Ask the Doctors

Dear Doctor: My wife and I worry about how social media rules the lives of all four of our teens, especially our two daughters. I get that there must be some upsides, but mostly we see it making the kids stressed and anxious. Are we overreacting? Should we take their phones away?

Dear Reader: When you consider that the era of social media is already 15 years old (remember Myspace, which launched in 2003?), it means that today's teens have never lived in a world without it. According to a recent survey from the Pew Research Center, 95 percent of teens either own a smartphone or have regular access to one. Ninety percent of teens say they go online multiple times per day, while almost half report being online "almost constantly."

While there can be real benefits to this kind of connectedness, it has become clear that the potential for negative behaviors and experiences is all too real. On the plus side, there is the chance to expand social circles and strengthen existing friendships.

But social media sites are also ripe for bullying, spreading rumors, ostracism and peer pressure. Another challenge is the stress associated with curating a social media presence, as well as the unrealistic expectations that get generated regarding physical appearance. And then there's the fact that this all takes place on public platforms and in real time, where the number of "likes" and the tenor of comments can wreak havoc on a teen's sense of self-worth. It's not surprising that you, like so many parents, are seeing your kids struggle.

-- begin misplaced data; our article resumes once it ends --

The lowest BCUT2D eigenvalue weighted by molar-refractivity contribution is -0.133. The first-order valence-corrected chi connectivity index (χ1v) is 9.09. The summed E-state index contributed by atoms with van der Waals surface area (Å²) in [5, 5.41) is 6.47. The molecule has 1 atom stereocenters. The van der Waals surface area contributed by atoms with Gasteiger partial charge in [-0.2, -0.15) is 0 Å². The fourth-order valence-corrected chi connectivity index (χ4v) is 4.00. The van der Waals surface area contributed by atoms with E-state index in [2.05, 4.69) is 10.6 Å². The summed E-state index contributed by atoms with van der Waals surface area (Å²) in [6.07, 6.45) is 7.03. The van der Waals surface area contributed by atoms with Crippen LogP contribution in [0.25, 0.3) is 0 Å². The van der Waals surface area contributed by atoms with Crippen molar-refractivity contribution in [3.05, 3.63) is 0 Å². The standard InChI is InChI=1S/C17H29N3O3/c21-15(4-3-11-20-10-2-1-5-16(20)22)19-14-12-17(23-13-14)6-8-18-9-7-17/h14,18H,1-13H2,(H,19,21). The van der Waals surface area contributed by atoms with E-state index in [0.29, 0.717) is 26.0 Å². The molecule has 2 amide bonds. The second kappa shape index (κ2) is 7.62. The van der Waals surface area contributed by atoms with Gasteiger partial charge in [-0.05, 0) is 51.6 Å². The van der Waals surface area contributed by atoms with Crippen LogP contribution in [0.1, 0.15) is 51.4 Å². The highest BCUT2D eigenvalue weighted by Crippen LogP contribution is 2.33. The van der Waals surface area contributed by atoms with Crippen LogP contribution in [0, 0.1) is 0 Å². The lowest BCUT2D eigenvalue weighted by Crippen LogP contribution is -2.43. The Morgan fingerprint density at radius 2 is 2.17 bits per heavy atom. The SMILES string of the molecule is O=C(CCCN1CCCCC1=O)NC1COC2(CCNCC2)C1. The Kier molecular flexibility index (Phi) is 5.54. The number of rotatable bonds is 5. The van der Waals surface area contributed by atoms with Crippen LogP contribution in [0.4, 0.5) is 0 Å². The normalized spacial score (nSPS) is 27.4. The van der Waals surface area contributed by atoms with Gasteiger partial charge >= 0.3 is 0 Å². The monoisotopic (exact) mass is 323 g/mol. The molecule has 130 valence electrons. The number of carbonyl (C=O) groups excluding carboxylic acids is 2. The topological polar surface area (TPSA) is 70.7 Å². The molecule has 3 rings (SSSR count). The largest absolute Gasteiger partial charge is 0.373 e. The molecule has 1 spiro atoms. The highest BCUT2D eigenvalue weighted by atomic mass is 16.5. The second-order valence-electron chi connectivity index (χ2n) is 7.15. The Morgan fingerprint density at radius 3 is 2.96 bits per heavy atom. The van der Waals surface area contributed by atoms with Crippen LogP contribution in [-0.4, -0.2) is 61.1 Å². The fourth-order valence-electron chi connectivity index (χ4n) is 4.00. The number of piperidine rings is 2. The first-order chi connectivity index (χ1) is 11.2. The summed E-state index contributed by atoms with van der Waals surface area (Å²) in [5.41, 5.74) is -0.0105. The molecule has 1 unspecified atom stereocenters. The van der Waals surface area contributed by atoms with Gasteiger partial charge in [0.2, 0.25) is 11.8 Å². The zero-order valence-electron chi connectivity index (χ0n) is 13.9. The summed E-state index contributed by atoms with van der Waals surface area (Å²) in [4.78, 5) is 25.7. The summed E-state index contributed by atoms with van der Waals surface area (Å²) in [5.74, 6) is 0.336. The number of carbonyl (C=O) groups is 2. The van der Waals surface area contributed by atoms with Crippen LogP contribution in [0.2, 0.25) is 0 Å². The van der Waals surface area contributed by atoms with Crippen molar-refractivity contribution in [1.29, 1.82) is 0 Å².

When it comes to anxiety, no, you're not overreacting. Anxiety now tops depression as the main mental health issue among teens and young adults. That's not to say social media is the sole reason for this, but recent studies cite it as a contributing factor. Our teens grew up at the same time as the social media landscape. In a way, these kids have been the unofficial test subjects of this new means of social connection. And while it's tempting to ditch the smartphones and cancel the family's mobile plan, the truth is that social media is here to stay.

Instead, you're going to have to wade into the fray yourselves.

First, identify and learn the apps your kids are using. Snapchat and YouTube are the most popular at the moment. A year from now, it will likely be something different. The more you understand about the workings and nuances of your child's online platforms, the more likely she or he will be able to talk to you about them and to accept help if it's ever needed.

The goal here isn't to spy on or even "friend" your kids on social media, but to become fluent in the world that has so much of their attention. We also think it's a good idea to implement a family program -- that means kids AND adults -- of screen hygiene. Put devices away during homework, during meals and at bedtime. Yes, you're worried about the kids, but we know from experience that the grown-ups in the room can benefit from this kind of media fast as well.

(Send your questions to askthedoctors@mednet.ucla.edu, or write: Ask the Doctors, c/o Media Relations, UCLA Health, 924 Westwood Blvd., Suite 350, Los Angeles, CA, 90095. Owing to the volume of mail, personal replies cannot be provided.)

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